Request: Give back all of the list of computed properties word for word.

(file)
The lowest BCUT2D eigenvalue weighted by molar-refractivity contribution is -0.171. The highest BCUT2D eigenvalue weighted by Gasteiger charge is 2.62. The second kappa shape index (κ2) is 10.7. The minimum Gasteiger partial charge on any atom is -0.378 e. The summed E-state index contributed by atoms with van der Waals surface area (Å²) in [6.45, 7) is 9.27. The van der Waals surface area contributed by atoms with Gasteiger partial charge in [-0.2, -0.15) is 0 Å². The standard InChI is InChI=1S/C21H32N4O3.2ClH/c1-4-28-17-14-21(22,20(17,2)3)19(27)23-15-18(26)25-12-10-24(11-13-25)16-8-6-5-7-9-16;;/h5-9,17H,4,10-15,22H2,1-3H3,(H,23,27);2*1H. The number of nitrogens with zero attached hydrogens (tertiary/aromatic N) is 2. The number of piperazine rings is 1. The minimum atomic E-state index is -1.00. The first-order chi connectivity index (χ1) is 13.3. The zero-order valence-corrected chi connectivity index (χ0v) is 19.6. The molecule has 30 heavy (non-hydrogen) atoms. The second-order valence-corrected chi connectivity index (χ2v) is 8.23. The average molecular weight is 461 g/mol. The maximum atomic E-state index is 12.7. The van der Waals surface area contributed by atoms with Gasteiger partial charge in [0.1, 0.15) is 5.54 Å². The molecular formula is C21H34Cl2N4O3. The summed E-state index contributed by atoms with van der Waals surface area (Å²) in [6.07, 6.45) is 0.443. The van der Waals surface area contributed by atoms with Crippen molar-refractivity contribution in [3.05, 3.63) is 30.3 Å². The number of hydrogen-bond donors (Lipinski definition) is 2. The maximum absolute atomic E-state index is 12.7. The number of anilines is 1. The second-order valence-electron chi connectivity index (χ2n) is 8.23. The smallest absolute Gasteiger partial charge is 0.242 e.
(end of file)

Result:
The lowest BCUT2D eigenvalue weighted by molar-refractivity contribution is -0.171. The highest BCUT2D eigenvalue weighted by Gasteiger charge is 2.62. The second kappa shape index (κ2) is 10.7. The minimum Gasteiger partial charge on any atom is -0.378 e. The summed E-state index contributed by atoms with van der Waals surface area (Å²) in [6.45, 7) is 9.27. The van der Waals surface area contributed by atoms with Gasteiger partial charge in [-0.2, -0.15) is 0 Å². The standard InChI is InChI=1S/C21H32N4O3.2ClH/c1-4-28-17-14-21(22,20(17,2)3)19(27)23-15-18(26)25-12-10-24(11-13-25)16-8-6-5-7-9-16;;/h5-9,17H,4,10-15,22H2,1-3H3,(H,23,27);2*1H. The number of nitrogens with zero attached hydrogens (tertiary/aromatic N) is 2. The number of piperazine rings is 1. The minimum atomic E-state index is -1.00. The first-order chi connectivity index (χ1) is 13.3. The zero-order valence-corrected chi connectivity index (χ0v) is 19.6. The molecule has 30 heavy (non-hydrogen) atoms. The second-order valence-corrected chi connectivity index (χ2v) is 8.23. The average molecular weight is 461 g/mol. The maximum atomic E-state index is 12.7. The van der Waals surface area contributed by atoms with Gasteiger partial charge in [0.1, 0.15) is 5.54 Å². The molecular formula is C21H34Cl2N4O3. The summed E-state index contributed by atoms with van der Waals surface area (Å²) in [6.07, 6.45) is 0.443. The van der Waals surface area contributed by atoms with Crippen molar-refractivity contribution in [3.05, 3.63) is 30.3 Å². The number of hydrogen-bond donors (Lipinski definition) is 2. The maximum absolute atomic E-state index is 12.7. The number of anilines is 1. The second-order valence-electron chi connectivity index (χ2n) is 8.23. The smallest absolute Gasteiger partial charge is 0.242 e.